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Video Game / Twin Cobra

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Twin Cobra, known as Kyūkyoku Tiger ("Ultimate Tiger") in Japan, is the second of Toaplan's helicopter-based shooters, after Tiger Heli. The game was first released to arcades in 1987, by Taito Corporation in Japan and by Romstar internationally, and subsequently ported to various consoles and Japanese computers. The plot is minimal, involving your soldier penetrating a fictional country to overthrow its evil dictator before he can invade other nations.

In terms of gameplay, Twin Cobra is a typical Vertical Scrolling Shooter. Players' helicopters take off from carriers to wreak destruction on enemy helicopters, tanks, cannons, airplanes, gunboats, and so forth. Players have a choice of four primary weapons plus bombs that inflict massive damage within their wide blast radius. The primary weapon can be changed by collecting orbs that change color as they float around the screen. These weapons, and their colors, are:

  • Red Gun: Fires bullets straight ahead.
  • Green Storm: Fires a narrow laser of highly-concentrated damage.
  • Blue Eye: Spread Shot that can shoot in up to five directions ahead.
  • Yellow Cross: Fires in the four cardinal directions.

The success of Twin Cobra led to the game being ported to many platforms:

  • NES, by Micronics (1989)
  • PC Engine, by A.I. System (1989, Japan only)
  • Sega Genesis, by GRC (1991)
  • Sharp X68000 (1993, Japan only)
  • FM Towns (1994, Japan only)
  • PlayStation as part of Toaplan Shooting Battle 1 with Tiger Heli, by Banpresto (1996, Japan only)
  • iOS and Android as Twin Cobra Classic, by MOBRIX Corporation (2019)
  • PlayStation 4 and Nintendo Switch as part of Toaplan Arcade Garage: Kyūkyoku Tiger Heli with Tiger Heli, Guardian, and Teki Paki (via a download code), as part of the M2 ShotTriggers series (2021, Japan only)note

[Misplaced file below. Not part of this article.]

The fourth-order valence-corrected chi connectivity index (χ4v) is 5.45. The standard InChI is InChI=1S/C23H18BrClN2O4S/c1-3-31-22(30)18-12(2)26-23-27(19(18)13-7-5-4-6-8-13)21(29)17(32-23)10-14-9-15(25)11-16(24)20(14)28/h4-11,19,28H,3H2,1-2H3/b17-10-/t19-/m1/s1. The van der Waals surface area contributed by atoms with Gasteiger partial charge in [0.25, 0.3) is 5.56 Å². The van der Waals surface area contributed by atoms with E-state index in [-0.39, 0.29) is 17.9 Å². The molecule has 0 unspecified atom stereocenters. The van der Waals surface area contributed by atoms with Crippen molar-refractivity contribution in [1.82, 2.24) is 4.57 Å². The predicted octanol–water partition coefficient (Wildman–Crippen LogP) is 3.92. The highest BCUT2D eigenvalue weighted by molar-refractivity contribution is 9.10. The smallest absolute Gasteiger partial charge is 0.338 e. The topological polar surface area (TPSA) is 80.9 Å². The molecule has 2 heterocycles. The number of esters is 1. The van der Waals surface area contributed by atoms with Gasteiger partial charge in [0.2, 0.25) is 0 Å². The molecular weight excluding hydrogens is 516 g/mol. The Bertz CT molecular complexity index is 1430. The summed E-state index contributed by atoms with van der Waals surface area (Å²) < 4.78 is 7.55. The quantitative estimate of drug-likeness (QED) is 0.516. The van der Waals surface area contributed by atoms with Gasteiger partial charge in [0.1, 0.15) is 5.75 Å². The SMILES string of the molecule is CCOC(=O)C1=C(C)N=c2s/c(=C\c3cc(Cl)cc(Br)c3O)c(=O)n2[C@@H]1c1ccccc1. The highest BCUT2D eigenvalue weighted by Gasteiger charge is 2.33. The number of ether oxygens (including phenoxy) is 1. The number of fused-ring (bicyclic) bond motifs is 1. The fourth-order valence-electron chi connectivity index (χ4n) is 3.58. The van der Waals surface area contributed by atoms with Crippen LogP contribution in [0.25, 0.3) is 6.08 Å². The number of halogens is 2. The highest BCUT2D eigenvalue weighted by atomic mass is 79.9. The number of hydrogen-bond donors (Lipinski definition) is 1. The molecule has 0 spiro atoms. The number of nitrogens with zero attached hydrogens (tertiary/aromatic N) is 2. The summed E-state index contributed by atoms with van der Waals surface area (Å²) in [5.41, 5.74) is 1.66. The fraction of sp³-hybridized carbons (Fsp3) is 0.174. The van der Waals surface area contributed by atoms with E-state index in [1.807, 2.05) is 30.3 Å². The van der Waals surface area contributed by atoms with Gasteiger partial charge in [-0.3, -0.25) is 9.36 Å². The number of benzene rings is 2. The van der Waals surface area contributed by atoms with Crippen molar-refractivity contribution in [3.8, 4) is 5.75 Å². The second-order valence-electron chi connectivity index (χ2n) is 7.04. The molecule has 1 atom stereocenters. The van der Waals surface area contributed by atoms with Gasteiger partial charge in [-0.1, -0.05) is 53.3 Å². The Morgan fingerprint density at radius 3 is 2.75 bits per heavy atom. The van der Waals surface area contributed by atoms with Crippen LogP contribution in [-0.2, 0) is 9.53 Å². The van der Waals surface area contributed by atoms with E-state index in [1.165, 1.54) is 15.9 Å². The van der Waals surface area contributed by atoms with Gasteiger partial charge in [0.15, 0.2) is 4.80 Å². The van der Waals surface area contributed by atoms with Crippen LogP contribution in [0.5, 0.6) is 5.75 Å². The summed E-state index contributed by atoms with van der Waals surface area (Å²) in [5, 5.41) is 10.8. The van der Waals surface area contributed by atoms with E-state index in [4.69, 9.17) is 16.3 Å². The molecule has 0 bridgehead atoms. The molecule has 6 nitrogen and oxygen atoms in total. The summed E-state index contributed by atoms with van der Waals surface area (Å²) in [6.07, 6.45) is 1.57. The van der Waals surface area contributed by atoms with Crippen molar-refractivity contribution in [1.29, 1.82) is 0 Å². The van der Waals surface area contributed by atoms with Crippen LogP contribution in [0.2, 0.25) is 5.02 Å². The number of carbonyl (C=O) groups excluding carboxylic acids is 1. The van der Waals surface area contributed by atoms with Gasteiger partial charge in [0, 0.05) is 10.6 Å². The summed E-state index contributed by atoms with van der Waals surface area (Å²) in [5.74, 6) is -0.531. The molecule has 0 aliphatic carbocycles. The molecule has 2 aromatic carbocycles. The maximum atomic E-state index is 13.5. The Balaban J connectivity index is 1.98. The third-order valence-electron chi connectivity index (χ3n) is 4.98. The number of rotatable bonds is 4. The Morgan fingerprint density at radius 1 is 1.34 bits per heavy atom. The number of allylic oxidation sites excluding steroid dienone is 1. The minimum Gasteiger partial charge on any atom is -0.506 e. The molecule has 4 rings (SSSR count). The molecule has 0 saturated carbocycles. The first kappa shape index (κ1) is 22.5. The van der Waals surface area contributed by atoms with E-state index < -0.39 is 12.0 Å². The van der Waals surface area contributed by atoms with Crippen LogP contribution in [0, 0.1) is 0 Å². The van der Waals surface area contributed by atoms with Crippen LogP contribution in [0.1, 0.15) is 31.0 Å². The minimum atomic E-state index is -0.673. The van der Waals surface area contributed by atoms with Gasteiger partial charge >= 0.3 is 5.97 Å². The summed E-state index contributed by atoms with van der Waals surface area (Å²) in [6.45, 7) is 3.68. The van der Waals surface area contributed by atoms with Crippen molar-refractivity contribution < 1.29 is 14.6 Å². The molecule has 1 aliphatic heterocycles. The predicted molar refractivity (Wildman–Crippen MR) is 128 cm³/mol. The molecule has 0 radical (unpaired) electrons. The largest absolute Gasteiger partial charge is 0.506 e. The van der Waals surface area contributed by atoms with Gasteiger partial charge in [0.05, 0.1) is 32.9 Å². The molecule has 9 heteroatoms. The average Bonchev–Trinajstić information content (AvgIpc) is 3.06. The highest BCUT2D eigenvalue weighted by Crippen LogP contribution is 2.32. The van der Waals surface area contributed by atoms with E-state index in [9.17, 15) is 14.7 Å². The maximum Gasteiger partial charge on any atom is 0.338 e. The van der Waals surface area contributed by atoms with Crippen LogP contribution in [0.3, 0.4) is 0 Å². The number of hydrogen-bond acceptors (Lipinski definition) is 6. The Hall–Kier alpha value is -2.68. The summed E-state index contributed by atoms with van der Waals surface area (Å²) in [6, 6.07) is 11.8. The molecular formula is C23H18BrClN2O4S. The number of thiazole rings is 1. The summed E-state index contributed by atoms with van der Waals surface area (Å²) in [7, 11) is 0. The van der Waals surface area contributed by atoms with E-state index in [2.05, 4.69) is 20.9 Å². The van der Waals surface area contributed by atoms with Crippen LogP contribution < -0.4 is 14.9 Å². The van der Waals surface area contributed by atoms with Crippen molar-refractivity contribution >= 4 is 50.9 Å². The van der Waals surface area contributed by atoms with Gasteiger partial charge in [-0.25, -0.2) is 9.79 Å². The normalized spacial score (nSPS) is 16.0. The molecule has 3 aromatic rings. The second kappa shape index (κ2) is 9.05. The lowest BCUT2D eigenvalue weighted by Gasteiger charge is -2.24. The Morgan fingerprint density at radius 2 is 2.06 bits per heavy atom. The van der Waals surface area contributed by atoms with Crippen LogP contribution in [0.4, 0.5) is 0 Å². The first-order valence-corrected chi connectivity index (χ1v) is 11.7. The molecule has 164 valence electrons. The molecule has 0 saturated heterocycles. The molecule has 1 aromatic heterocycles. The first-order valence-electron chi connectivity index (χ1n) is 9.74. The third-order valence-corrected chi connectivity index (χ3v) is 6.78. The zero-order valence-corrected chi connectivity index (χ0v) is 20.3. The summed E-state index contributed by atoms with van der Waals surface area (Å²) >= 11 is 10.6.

• Egret II Mini, by Taito (2022)
  • Windows PC via Steam, by Bitwave Games (2023)
  • Evercade, as part of the Toaplan Arcade 2 cartridge (2023)

In 1995, one year after Toaplan closed, Twin Cobra II (Kyūkyoku Tiger II) was released. It was developed by ex-Toaplan employees now working for Takumi (who later produced Giga Wing and Mars Matrix). This game was ported to the Sega Saturn in 1997 as Kyūkyoku Tiger II Plus, with a storyline and a few new things added in.

Twin Cobra provides examples of:

  • 1-Up: There are two different systems of getting extra lives:
  • Anti-Frustration Features: The 2023 Windows PC port by Bitwave features a number of assist features to help players with the game's Nintendo Hard difficulty. Turbo-fire is among these features, but using it will not force a score from the "Single Credit" leaderboards to the "Assist" leaderboards, so that players do not have to engage in potentially-harmful Button Mashing to compete on the Single Credit leaderboards.
  • Anti-Grinding: The Kyūkoku Tiger Heli version's Final Boss now has a 90-second time limit (when previously it did not have any time limit)to milk points infinitely with no further effort beyond continuously tapping the fire button (or holding it down with an autofire function).
  • Arrange Mode: The Windows PC version has a "widescreen" mode that displays the entire width of the playfield at once (as opposed to the screen wobbling left and right as the player moves in those directoins). While this improves visibility for the player, it can also put the player at a disadvantage as enemies that would be offscreen, and thus unable to fire, if playing in non-widescreen mode can now attack the player.
  • Boss Warning Siren: In the Kyukyoku Tiger Heli rerelease, boss fights are signified by the Enemy Alert gadget flashing "DANGER" for the left, right, and top sides.